Anti-cancer drug shows promise in treating brain injuries after stroke

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A study by the Institut de Neurociències of the UAB (INc-UAB) demonstrates in animal models the benefits of vorinostat after having suffered a stroke. The drug, used in humans to treat cutaneous T-cell lymphoma, has been proved to mitigate brain injuries and help in restoring brain tissue.

Ischemic stroke is the second leading cause of death worldwide and occurs when blood flow cannot reach the brain due to an obstruction. For a more or less long period of time, the brain does not receive oxygen and this causes damage and functional impairment. Hypertension is the most frequent modifiable risk factor for stroke and is associated with worse recoveries.

Currently, there is only one pharmacological treatment to attenuate the effects of stroke, but it does not work for all patients and is associated with some important adverse effects. Now, researchers at the Institut de Neurociències of the UAB (INc-UAB) were able to demonstrate that vorinostat (suberoylanilide hydroxamic acid) has great potential in treating brain lesions derived from strokes.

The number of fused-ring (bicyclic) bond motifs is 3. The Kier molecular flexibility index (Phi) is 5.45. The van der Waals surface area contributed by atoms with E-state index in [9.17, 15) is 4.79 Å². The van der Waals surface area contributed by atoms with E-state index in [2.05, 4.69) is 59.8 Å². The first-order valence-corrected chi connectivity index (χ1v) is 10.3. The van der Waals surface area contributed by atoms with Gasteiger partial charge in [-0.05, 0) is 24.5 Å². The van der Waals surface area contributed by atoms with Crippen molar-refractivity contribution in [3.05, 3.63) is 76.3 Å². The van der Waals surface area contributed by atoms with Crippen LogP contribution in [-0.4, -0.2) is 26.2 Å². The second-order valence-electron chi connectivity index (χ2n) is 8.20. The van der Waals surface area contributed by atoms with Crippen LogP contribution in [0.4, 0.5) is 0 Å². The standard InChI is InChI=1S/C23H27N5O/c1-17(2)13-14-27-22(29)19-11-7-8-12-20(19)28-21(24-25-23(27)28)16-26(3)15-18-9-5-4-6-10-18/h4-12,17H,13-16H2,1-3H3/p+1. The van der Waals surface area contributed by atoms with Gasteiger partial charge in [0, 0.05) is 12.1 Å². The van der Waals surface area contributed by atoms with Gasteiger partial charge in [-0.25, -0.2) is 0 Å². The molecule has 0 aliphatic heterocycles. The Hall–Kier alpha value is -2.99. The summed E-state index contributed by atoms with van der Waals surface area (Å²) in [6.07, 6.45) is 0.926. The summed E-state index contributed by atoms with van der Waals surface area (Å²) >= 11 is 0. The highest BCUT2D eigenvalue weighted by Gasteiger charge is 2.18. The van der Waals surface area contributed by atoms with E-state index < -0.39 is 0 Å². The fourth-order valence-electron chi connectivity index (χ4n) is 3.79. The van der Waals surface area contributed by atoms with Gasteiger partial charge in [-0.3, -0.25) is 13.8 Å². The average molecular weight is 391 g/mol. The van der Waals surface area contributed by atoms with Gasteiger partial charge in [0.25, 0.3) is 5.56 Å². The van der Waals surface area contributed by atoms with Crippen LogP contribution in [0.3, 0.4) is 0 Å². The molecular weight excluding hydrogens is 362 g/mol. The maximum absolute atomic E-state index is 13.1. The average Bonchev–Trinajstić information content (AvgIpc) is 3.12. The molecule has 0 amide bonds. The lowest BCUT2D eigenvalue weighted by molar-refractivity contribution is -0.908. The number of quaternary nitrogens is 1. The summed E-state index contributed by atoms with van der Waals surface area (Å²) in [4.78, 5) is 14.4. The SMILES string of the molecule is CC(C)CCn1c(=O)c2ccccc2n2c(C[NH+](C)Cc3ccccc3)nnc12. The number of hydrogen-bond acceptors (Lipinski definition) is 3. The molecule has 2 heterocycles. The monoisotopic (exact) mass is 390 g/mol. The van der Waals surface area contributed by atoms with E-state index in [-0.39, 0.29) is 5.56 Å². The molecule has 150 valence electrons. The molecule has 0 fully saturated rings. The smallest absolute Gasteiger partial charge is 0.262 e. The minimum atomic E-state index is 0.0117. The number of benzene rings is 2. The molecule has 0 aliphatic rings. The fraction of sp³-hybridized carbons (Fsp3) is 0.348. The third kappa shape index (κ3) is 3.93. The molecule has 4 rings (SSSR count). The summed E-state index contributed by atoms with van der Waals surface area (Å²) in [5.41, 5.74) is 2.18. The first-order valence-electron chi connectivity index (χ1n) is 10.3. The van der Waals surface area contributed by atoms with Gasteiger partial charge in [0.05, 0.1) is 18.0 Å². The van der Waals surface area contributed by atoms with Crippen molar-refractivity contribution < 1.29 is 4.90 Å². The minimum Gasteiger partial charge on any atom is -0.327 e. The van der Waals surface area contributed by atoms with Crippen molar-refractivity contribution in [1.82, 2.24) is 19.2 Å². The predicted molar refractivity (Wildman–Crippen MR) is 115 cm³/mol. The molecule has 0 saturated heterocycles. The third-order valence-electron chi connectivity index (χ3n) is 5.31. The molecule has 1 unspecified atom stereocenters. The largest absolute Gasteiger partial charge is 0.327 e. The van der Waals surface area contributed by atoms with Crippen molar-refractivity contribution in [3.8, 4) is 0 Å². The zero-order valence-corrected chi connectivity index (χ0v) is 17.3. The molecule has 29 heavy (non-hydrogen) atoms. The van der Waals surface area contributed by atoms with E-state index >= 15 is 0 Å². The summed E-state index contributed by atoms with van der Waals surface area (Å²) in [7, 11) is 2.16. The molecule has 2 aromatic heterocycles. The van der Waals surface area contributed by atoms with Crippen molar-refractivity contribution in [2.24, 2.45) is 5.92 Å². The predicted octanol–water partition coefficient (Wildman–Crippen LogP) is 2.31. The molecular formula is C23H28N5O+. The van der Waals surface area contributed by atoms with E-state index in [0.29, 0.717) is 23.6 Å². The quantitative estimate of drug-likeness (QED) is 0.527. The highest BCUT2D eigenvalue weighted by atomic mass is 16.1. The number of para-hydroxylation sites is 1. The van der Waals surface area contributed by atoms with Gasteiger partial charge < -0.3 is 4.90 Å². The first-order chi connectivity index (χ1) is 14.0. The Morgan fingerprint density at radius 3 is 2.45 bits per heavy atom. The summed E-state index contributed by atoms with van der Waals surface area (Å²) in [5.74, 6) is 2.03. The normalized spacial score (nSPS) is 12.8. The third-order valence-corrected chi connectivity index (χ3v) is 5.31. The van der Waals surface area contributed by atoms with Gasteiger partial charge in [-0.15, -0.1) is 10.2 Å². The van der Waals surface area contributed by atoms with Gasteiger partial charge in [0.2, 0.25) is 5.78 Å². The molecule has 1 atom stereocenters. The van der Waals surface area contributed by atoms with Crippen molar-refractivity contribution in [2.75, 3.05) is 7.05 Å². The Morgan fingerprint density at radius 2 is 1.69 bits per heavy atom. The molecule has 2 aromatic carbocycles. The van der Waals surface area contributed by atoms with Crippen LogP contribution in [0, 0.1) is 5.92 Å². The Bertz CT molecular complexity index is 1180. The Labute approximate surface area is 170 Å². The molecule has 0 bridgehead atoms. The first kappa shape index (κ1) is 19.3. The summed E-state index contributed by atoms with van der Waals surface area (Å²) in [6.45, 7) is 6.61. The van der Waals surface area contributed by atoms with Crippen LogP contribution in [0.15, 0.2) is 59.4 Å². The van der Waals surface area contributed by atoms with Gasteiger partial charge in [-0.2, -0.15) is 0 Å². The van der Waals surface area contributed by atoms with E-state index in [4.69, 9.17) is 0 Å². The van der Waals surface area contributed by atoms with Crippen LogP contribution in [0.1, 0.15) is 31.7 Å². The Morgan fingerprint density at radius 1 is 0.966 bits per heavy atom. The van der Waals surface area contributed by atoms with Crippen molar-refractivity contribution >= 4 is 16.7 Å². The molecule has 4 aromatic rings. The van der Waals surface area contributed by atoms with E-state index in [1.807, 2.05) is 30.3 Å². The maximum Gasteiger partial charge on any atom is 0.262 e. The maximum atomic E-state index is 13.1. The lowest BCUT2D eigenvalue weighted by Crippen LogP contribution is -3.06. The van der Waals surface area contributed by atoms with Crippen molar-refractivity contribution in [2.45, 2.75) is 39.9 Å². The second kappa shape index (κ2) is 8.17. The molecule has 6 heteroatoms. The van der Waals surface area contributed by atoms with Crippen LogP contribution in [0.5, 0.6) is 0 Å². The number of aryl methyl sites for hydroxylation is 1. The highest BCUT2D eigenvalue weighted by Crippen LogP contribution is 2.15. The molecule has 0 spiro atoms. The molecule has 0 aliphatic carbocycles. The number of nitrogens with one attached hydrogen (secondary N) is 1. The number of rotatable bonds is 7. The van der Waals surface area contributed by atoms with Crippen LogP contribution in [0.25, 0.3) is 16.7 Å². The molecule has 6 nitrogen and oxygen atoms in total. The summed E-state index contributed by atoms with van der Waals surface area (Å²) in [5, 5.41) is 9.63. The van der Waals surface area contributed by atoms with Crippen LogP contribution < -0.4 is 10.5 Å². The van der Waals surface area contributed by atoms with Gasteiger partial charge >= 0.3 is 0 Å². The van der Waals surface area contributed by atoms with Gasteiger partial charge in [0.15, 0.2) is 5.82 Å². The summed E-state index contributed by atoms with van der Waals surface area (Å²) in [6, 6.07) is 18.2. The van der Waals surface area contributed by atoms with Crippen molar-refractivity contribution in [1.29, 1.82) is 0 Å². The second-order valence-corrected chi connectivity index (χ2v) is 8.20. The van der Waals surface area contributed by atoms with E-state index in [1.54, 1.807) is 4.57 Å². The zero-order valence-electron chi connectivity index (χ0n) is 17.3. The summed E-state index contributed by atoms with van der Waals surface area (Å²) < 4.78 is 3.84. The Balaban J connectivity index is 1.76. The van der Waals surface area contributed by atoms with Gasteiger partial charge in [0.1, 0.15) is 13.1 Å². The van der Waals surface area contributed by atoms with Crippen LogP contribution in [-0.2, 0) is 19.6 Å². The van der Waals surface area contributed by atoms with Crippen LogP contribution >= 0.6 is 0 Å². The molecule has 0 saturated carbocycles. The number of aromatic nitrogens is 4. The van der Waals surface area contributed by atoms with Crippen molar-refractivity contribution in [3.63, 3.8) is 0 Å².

This drug, used in the treatment of one type of cutaneous lymphoma, inhibits histone deacetylases, enzymes that regulate gene expression by modifying the acetylation levels of a group of proteins called histones.

In an article published in the journal Biomedicine and Pharmacotherapy, the research group demonstrates in a model of stroke in hypertensive rats very close to the clinical situation, how the use of the drug helps the animals to improve neurological deficits, reduce brain damage and attenuate the inflammatory response, among other effects.

We saw that a single dose of the drug, applied during the reperfusion period, prevented multiple factors associated with stroke pathology. This opens the path for research with this type of treatment beyond the preclinical phase."

Andrea Díaz, first author of the article

In addition, researchers were able to demonstrate that the treatment not only protects the brain, but also the surrounding vessels, and does so even a few hours after the stroke occurs.

"Given the urgent clinical need for drugs to treat acute ischemic stroke, and that vorinostat is approved for human use, these findings should encourage further preclinical research to evaluate, for example, its effects in females and older animals, in animal models with other common stroke comorbidities such as diabetes, its long-term effects, etc. This would pave the way for the correct design of future clinical trials to test its efficacy and safety in patients who have suffered a stroke", concludes study coordinator Francesc Jiménez-Altayó, researcher from the Department of Pharmacology, Therapeutics and Toxicology at the UAB and the Cardiovascular Diseases Area of the Centre for Biomedical Research Network (CIBERCV).

Source:
Journal reference:

Díaz-Pérez, A., et al. (2024). Histone deacetylase inhibition by suberoylanilide hydroxamic acid during reperfusion promotes multifaceted brain and vascular protection in spontaneously hypertensive rats with transient ischaemic stroke. Biomedicine & Pharmacotherapy. doi.org/10.1016/j.biopha.2024.116287.

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